Lesson 3, related to lesson 2, is to be aware that the Maquis will end. If you're sticking strictly to canon, they end in disaster when the Dominion just rolls right over them in a few days, where the Cardassians and Starfleet had struggled to reign them in for years. Most Maquis will be killed, and survivors will be imprisoned for probably the remainder of the Dominion War. In short, they fail. Even if your player characters manage to handle themselves exceptionally well, and they can get more done than expected, there's still little to no hope that they can survive the Dominion. So that puts a pretty nasty deadline on the campaign.

(My Maquis campaign was transformed into a Dominion War campaign at that point, which I regret wasting time on. But I'll come back to that in another post. For now, my main advice is to simply end your campaign, no later than the Dominion takeover, and start something totally fresh to replace it.)

If you want to break from canon, that's your call as GM. But it'll take a fair bit of planning to figure out how to play that out. Will you give them a chance to resist the Dominion, even when the whole of Starfleet can't? Or write the entire Dominion War out of your timeline somehow? That's a pretty huge change, and while you might relish exploring that, it will take much work.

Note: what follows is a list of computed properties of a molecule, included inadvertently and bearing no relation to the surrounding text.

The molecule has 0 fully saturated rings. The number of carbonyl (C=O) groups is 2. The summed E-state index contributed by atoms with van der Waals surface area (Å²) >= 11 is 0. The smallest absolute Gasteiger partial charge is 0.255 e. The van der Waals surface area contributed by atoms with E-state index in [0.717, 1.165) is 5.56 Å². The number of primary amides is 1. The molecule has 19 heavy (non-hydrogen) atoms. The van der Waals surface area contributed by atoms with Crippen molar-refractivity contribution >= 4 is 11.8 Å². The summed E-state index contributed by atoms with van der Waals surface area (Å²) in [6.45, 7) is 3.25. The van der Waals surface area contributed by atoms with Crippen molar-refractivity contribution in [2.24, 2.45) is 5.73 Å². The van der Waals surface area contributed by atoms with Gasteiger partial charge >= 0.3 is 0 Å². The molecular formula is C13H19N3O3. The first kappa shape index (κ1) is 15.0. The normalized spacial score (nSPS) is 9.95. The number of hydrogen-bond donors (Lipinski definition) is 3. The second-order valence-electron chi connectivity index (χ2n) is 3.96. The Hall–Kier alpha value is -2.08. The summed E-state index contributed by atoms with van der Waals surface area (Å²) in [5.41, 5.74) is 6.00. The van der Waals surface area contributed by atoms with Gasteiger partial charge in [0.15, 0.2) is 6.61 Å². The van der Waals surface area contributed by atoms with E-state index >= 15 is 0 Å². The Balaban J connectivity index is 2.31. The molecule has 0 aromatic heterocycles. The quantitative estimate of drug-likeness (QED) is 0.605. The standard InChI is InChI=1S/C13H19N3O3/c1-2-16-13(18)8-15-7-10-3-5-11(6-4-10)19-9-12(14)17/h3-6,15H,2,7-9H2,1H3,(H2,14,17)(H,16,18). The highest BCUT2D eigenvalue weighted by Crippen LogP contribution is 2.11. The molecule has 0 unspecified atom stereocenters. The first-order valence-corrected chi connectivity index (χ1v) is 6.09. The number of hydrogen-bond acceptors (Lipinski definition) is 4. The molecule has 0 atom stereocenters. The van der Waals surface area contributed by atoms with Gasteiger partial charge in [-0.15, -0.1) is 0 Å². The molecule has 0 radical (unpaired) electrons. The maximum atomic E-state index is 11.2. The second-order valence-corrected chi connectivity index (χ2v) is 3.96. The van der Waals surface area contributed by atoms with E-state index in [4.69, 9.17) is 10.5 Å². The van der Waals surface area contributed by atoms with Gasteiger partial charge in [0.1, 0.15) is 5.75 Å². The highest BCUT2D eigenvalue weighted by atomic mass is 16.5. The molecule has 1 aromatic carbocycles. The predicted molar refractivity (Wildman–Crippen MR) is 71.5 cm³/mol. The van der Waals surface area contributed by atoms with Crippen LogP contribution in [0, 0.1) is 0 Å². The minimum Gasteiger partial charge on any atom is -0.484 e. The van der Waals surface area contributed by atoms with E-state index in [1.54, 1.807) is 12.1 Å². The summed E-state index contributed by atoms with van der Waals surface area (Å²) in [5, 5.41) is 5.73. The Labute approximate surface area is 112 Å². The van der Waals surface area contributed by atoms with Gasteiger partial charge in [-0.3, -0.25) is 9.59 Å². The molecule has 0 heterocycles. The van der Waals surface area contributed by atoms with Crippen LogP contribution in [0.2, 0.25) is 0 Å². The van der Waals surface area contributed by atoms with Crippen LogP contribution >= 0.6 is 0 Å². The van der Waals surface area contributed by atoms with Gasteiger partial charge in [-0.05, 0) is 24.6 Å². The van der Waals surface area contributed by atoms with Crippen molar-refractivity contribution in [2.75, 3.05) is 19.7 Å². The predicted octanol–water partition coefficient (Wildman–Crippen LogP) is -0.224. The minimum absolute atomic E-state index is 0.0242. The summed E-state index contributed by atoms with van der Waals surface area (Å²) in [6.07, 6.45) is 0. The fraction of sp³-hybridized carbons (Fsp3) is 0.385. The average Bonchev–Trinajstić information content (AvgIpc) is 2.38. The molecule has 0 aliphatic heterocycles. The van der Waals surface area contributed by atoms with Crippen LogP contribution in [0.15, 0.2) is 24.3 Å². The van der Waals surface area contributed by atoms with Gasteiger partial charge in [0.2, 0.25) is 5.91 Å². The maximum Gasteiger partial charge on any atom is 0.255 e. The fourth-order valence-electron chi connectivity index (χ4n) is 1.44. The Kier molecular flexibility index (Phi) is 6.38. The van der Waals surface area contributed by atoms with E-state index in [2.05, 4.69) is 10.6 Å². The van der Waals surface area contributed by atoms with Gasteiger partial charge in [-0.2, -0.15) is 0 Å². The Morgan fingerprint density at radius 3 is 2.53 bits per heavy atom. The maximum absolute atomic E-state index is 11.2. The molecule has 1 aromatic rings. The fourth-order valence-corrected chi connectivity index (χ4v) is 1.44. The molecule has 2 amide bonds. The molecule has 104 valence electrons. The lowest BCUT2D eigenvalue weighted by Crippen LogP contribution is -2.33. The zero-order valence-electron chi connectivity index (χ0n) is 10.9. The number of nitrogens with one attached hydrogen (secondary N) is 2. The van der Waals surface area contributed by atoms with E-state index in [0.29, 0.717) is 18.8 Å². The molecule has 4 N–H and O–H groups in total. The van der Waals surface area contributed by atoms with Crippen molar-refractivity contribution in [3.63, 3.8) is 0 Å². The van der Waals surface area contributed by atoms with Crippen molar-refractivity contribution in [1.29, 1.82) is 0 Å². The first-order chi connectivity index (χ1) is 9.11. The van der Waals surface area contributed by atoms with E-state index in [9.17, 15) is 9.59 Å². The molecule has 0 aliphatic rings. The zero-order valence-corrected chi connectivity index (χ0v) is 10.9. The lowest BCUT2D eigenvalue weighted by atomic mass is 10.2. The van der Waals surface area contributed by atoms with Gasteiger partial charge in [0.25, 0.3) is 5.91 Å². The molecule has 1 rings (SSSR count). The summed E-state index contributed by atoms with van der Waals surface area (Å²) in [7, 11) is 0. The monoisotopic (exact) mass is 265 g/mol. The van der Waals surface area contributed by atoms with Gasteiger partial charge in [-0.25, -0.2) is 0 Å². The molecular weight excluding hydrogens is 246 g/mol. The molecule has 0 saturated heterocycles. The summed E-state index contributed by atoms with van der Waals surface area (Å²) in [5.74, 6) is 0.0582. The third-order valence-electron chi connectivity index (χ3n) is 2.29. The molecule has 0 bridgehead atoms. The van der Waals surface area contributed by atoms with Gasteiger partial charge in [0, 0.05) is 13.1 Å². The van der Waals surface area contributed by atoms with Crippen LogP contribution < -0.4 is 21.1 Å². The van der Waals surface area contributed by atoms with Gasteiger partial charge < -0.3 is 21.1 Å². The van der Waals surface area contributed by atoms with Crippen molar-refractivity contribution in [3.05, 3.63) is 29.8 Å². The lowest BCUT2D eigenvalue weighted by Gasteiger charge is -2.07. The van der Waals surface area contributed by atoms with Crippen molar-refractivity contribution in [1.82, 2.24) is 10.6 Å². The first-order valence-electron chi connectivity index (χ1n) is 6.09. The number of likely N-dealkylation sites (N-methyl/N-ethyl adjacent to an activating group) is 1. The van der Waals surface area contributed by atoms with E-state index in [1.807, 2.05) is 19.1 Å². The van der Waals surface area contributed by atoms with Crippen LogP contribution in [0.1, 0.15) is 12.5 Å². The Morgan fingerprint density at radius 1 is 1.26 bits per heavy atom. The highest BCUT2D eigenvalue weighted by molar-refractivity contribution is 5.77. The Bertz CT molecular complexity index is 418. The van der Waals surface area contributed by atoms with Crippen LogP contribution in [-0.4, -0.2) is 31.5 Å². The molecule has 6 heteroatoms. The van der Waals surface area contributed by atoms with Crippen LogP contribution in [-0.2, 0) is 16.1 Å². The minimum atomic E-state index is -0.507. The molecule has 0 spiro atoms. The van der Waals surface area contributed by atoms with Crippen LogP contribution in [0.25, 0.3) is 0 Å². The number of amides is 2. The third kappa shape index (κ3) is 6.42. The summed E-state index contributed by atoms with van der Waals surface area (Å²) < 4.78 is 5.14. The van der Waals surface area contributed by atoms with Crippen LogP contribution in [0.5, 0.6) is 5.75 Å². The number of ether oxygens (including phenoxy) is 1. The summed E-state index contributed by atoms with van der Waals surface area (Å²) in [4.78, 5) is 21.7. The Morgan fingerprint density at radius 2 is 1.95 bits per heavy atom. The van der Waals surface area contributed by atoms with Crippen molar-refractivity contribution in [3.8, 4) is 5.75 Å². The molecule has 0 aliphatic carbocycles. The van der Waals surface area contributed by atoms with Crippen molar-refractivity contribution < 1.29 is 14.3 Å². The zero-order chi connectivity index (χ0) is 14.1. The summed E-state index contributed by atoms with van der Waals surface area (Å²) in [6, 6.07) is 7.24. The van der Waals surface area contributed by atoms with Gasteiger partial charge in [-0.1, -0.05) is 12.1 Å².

But personally, I appreciate that the whole campaign should reasonably lead to failure and death. It's all a tragedy, and it's not typical Star Trek*, but arguably that's the nature of the Maquis. They represent a failure of reasoned diplomacy. The terms of the Federation/Cardassian peace treaty were not good or sensible, they were rushed through unreasonably; their attempt at making peace at any and all costs wasn't a real, lasting peace, and the diplomats ought to have known better. And the response of the affected (former) Federation worlds and their inhabitants wasn't too sensible either; armed resistance was a stupid idea, bound to fail, and they should have known better too. It was all a case of trying to have two wrongs make anything other than just two wrongs. But none of that makes the characters' motives unbelievable or uninteresting, so it still makes for good storytelling.

(*Actually, arguably, on a grander scale it is typical Star Trek, to illustrate that those whose main, best idea is to resort to violence will be doomed in the end. But what I meant above is that it isn't typical Trek to keep focusing on these doomed characters and their doomy doom.)